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27 Abr 2023

The case for South Korean mandatory human rights due diligence


After 12 years of voluntary efforts to implement the UN Guiding Principles for Business and Human Rights (UNGPs) and three National Action Plans by the Korean Government, Korean companies are still failing to achieve minimum international standards for human rights protection. In a rapidly changing global regulatory environment, urgent action is needed to enhance the performance and reputation of Korean companies and investors internationally.

This report looks at data from two respected global benchmarks: the Social Transformation Baseline Assessment by the World Benchmarking Alliance (WBA) and ICT benchmarks by KnowTheChain, alongside analysis of over 17 allegations of abuse.

Key findings

  • On average, just one in three Korean companies fully met each of the WBA Core Social Indicators.
  • The picture for stakeholder engagement was particularly concerning: only 3% of Korean companies fully met the WBA indicator on engagement with affected stakeholders.
  • Two thirds (65%) of Korean companies scored zero on the most basic human rights due diligence steps as assessed by KnowTheChain.
  • No companies disclosed engaging with local or global trade unions.
  • Only one in three Korean companies disclosed undertaking a human rights risk assessment in their supply chain.
  • Just one in three disclosed a first-tier supplier list.

Globally, we are in a fast-changing regulatory and investment environment as ecological breakdown combines with rising social and geopolitical tensions in many regions. Building on the European Union’s new regulations, the Korean Government has the opportunity to provide leadership across Asia and ensure Korean companies are fit for a future where mHREDD makes addressing unsustainable inequality and environmental harm unavoidable. Mandatory HREDD legislation is not a panacea. Nevertheless, it substantially enhances the opportunity for Korean companies and investors to contribute to greater shared prosperity and human dignities and freedoms through decent work, living wage, respect for communities and environmental regeneration.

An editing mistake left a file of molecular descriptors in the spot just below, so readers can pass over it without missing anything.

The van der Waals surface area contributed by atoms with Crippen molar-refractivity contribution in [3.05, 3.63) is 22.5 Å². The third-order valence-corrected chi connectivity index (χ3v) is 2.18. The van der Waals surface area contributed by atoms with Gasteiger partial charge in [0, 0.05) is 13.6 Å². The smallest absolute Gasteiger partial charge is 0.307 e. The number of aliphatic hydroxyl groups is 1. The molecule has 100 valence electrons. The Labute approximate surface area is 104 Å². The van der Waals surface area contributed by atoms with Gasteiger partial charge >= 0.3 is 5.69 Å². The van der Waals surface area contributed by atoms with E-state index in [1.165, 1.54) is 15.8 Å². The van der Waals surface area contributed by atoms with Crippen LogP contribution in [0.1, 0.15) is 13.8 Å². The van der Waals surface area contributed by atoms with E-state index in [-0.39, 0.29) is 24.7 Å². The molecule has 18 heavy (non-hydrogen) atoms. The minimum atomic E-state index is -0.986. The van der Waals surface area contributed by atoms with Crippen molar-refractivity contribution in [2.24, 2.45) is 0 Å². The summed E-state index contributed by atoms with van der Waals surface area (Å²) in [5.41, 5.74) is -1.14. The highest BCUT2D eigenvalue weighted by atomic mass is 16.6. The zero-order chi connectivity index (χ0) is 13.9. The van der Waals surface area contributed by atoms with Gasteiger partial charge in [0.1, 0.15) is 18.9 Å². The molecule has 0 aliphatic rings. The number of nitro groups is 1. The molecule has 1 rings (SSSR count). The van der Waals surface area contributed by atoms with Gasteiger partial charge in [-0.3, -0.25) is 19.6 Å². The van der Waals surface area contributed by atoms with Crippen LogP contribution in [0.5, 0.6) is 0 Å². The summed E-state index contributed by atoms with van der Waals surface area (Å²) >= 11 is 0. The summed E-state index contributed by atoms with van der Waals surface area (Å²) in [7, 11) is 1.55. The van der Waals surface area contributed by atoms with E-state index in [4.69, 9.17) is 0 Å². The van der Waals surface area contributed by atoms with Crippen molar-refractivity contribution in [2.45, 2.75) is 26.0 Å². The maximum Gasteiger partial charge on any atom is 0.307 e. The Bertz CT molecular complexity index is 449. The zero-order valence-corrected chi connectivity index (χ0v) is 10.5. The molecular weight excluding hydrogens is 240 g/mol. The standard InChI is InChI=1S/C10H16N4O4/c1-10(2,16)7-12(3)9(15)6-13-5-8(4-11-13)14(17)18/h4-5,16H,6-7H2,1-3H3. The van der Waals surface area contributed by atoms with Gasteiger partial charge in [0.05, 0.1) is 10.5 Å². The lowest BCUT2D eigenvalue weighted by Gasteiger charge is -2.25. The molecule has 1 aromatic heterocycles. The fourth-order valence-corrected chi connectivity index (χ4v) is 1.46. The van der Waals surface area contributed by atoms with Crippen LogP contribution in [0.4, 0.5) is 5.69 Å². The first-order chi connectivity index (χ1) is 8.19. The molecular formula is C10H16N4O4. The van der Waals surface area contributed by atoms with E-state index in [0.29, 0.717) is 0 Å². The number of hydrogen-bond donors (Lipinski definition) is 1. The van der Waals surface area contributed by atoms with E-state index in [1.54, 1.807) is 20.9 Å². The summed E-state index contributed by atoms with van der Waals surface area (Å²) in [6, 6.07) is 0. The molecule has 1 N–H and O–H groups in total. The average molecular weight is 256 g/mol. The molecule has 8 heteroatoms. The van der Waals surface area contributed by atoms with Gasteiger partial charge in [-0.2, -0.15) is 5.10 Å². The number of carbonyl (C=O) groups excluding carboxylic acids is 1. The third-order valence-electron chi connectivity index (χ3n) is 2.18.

The Fourth NAP must function as a robust blueprint of mHREDD legislation in South Korea. It should:

  • Adopt a mandatory approach that is critical to ensure companies are required to make consistent and effective measures to protect human rights and recognise voluntary implementation of HREDD is insufficient;
  • Go beyond demonstrating commitments and presence of mechanisms and generate transparency in human rights risks identified;
  • Insist on active rights-holder engagement, especially with HRDs and unions and/or legitimate representatives of workers throughout the supply chain, to ensure salient human rights and environmental risks are identified and tackled;
  • Be context-specific and insist on heightened due diligence for companies operating in conflict-affected regions;
  • Require civil liability and penalties to focus the minds of boards and executives of laggard companies;
  • Ensure victims of abuse have access to adequate and effective remedy mechanisms, through judicial and non-judicial means.